The former model Sarah Ziff, creator of the behind-the-scenes documentary, Picture Me, which depicted an honest portrait of the ups and downs of modeling, penned a piece for the BBC which we think is just terrific. In her continuing efforts to effect change in the fashion industry, Ziff makes a few key points:
- First and foremost, Ziff cites the problem of a “Peter Pan syndrome” in the industry. The models are too young and they stay too young, making it hard for adult women to view them and believe, body-wise, that it’s ever okay to grow up.
- The public’s superficial criticism of very thin models is pretty pointless. Telling someone to “eat a hamburger” doesn’t change anything in fashion.
- More pressing than addressing whether models under 18 years old should be permitted to work is the issue of the conditions in which all models, of any age, have to work. The conditions are totally unregulated, and Ziff believes it needs to be the first thing to change.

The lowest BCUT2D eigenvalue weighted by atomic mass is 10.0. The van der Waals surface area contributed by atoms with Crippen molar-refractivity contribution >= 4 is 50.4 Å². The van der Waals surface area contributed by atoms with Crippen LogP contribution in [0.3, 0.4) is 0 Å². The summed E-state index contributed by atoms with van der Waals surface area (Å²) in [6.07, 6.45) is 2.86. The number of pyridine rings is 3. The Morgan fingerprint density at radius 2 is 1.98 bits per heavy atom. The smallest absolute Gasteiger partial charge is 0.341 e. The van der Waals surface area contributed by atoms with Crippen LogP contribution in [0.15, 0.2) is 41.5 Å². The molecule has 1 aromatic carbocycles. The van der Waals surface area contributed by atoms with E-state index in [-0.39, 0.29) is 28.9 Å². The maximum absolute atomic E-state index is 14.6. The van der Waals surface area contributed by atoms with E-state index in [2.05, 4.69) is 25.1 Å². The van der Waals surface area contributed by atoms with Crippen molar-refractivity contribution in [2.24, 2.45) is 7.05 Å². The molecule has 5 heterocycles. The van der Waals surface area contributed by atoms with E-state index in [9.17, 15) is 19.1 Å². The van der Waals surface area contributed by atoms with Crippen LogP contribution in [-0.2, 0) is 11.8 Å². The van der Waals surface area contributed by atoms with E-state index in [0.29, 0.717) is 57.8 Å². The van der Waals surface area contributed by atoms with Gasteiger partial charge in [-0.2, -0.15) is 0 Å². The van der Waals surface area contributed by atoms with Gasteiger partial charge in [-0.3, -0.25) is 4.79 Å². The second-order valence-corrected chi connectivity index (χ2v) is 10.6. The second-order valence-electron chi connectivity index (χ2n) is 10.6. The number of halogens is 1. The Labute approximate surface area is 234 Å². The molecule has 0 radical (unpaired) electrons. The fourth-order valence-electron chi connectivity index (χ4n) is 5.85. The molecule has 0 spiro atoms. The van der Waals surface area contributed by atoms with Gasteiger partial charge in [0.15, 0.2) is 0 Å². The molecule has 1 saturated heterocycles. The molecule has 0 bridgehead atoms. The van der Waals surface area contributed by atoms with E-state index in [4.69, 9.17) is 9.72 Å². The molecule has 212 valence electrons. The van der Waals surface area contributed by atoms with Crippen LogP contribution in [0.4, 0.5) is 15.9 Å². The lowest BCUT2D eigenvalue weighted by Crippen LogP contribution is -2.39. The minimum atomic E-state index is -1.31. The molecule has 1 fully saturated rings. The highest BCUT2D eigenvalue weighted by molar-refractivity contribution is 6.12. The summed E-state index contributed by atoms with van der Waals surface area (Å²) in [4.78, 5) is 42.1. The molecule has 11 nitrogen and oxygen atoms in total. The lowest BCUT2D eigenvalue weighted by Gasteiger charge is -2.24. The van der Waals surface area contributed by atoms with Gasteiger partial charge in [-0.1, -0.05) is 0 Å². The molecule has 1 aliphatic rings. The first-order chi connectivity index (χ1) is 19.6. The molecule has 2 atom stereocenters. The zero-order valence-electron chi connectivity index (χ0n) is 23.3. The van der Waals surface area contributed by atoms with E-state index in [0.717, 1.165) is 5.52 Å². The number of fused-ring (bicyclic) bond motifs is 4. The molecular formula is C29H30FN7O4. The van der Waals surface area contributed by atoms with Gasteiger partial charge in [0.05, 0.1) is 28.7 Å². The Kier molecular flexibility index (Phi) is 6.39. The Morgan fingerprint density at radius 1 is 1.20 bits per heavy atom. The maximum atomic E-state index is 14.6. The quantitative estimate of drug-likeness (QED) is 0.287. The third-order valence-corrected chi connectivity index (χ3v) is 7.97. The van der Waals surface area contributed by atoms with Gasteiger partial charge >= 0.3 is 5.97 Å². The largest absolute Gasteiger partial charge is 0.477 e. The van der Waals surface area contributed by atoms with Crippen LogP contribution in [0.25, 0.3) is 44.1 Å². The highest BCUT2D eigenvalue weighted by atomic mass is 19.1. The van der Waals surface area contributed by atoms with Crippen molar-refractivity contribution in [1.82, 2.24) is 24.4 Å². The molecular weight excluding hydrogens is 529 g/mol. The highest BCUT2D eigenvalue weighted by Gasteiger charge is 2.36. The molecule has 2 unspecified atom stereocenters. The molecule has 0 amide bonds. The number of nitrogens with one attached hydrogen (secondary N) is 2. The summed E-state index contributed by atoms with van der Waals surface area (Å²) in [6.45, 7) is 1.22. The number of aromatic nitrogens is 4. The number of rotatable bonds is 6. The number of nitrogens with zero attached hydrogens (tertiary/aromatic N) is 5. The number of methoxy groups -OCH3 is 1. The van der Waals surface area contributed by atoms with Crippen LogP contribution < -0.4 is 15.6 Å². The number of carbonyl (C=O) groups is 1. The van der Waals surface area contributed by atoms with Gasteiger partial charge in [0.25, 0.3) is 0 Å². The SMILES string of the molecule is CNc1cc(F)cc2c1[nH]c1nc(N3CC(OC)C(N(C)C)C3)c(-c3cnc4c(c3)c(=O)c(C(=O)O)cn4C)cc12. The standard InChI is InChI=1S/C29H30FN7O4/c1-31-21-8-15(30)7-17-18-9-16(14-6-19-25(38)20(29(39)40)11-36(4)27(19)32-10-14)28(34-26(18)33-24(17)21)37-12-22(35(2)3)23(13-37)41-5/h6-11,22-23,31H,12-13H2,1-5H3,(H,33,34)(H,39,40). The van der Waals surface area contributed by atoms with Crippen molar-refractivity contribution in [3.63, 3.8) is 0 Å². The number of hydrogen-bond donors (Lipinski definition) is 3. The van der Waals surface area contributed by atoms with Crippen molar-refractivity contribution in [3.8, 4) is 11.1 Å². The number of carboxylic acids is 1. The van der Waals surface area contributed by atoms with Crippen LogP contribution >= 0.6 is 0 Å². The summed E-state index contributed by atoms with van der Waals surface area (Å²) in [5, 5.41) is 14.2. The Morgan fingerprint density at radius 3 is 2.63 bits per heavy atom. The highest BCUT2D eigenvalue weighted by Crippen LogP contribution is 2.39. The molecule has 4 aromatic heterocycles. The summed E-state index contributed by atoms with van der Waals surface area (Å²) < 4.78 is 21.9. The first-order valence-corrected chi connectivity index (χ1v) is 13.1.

- As is a problem in many industries, Ziff wants to fight for models to have access to affordable healthcare. Models: they’re just like us!
Speaking out like this in an ongoing way is incredibly valuable — if any real change is going to be made in fashion, it’s probably going to have to be sparked from within. Ziff’s 2010 documentary can be credited with helping kick off the current wave of model protection initiatives, including her own Model Alliance, founded last year, and the organization Stand Up For Fashion, started by former model Yomi Abiola, to assist working models and change the culture of fashion. Now, as even regular members of the public begin to get deeply involved in how models are portrayed, it’s becoming more of a reality that fashion advertising and editorial work will look significantly different in an imaginable future.